Clarifying the Parties and Events Policies
September 10, 2020
Following my email to graduate students and undergraduates on Monday, some students wrote asking for clarification on policies related to social interactions. I write to share more information on how students can connect with friends and how you can manage risks associated with the spread of COVID-19. For additional details, please see the policy on parties and events (for graduate students and undergraduates).
Let me start by saying that MIT has confidence that students will do the right thing and take precautions to protect the health and safety of our community. Even with precautions, though, there are no foolproof ways or absolute event-size numbers that will prevent the transmission of COVID-19 in social settings. Our biggest concern is students holding events and parties like the ones we read about in the news that have shut down other colleges and universities and undermined the wellbeing of thousands of community members. Boston mayor Marty Walsh said it succinctly: “Do not have parties.”
Understanding the science behind the spread of the virus will help us gauge the probability of transmission and employ safeguards. Consider the following environmental factors: the size of an event; the location (indoors vs. outdoors); the capacity guidelines for a space; the ventilation of a space; the cleanliness of a space; and if there is food, the way it is cooked and served. It’s also important to consider whether there is the expectation that people are physically distant and wearing face coverings; the attention to personal hygiene of those in attendance; and the time that people occupy a space (the CDC currently advises that individuals who have been closer than six feet for 15 minutes or more are considered “close contacts” due to the increased risk of COVID-19 transmission). You can read these short articles from MIT’s Institute for Data, Systems, and Society (IDSS) to learn more.
While events and parties are not permitted on or off campus, there are other ways to engage in social connections with friends. A small circle of close friends who socialize only with each other and who limit their interactions outside of the group is generally safer than interacting with a broader group of people.
- Residential undergraduate students may form a pod in their residence hall (see COVID-19 Residential Pod Program). As a reminder, undergraduates participating in pods are part of MIT’s testing protocol and are strongly encouraged to maintain the integrity of their pod. They should not socialize with friends outside of their pod.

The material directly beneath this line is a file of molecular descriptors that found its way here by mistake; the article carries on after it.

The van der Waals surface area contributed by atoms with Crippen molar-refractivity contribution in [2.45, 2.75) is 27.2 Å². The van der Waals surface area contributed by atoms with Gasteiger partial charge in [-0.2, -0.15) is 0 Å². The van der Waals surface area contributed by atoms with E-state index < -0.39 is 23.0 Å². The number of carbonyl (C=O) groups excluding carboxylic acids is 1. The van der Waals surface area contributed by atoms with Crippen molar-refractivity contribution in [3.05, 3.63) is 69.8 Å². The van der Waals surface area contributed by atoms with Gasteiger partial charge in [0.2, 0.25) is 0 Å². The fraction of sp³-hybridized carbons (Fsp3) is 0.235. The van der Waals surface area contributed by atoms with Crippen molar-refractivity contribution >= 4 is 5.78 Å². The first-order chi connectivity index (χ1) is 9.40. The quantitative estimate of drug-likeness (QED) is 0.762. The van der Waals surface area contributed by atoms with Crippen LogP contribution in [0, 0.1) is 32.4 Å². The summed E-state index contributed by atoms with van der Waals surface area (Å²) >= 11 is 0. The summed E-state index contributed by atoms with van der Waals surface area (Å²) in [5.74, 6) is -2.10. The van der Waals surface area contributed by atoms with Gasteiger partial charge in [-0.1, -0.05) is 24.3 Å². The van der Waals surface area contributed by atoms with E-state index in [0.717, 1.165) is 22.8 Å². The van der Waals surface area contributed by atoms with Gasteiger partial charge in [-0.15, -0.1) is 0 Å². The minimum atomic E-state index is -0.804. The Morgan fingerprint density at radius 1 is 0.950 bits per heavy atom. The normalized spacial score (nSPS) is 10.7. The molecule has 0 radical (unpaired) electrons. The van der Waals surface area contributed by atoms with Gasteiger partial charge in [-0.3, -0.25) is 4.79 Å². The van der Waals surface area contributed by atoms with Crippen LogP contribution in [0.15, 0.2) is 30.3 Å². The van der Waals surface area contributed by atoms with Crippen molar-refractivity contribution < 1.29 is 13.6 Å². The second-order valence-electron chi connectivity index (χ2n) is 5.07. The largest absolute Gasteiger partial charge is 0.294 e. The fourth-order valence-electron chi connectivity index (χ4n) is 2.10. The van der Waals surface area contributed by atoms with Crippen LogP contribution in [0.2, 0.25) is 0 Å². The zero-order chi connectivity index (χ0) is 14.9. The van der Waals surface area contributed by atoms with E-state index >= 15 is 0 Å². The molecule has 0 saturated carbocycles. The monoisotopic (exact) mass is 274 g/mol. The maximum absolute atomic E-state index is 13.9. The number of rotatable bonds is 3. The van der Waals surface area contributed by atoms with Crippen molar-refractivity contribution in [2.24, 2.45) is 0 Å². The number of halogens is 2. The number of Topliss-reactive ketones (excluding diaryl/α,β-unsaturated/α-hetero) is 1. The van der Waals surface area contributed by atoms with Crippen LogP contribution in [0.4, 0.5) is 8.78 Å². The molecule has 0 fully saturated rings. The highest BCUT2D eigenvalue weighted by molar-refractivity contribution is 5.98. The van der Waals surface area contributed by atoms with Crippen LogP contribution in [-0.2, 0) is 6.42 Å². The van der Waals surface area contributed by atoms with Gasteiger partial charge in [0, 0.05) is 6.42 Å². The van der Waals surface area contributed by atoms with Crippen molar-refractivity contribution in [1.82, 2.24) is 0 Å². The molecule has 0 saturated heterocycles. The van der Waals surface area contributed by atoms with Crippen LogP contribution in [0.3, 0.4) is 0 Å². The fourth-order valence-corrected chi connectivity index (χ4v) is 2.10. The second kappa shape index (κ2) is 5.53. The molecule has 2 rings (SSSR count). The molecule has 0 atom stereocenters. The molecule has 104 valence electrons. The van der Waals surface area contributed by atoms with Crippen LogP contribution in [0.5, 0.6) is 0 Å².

- Residential graduate students may have one in-house visitor at this time; however, if graduate residence halls are interested in forming a pod program, DSL is willing to begin this conversation in collaboration with residents and House Teams.
- Off-campus students may maintain a small group of friends. As I said above, a small circle of close friends who socialize only with each other and who limit their interactions outside of the group is generally safer than interacting with a broader group of people. See MIT’s IDSS analysis of pods for more information.
Residential students approved to be on MIT’s campus this semester can meet in groups of 10 outdoors on campus (see the section on “Outdoor Common Space” in the COVID-19 Student Life Policies for graduate students and undergraduates). If you are indoors in your MIT residence hall, students can use pre-approved space as determined by Housing & Residential Services and the House Team (see the section on “Indoor Common Space” in the COVID-19 Student Life Policies for graduate students and undergraduates).
Students who wish to socialize in pairs or small groups may spend time outdoors engaging in activities like running, walking, and hiking together. Other examples of ways students can interact safely is by having a picnic or enjoying a coffee in an outdoor space with a few friends. At present (at least until 9/22), Cambridge allows people to be outdoors without a face covering, provided people are physically distant.
We will revisit these policies on an ongoing basis. If needed, we will also adjust them to reflect prevailing public health guidance, current conditions, and our evolving understanding of best practices for preventing COVID-19 transmission.
Thank you for your diligence and commitment to keeping yourself, your friends, and MIT safe as the fall semester begins.
Vice President & Dean for Student Life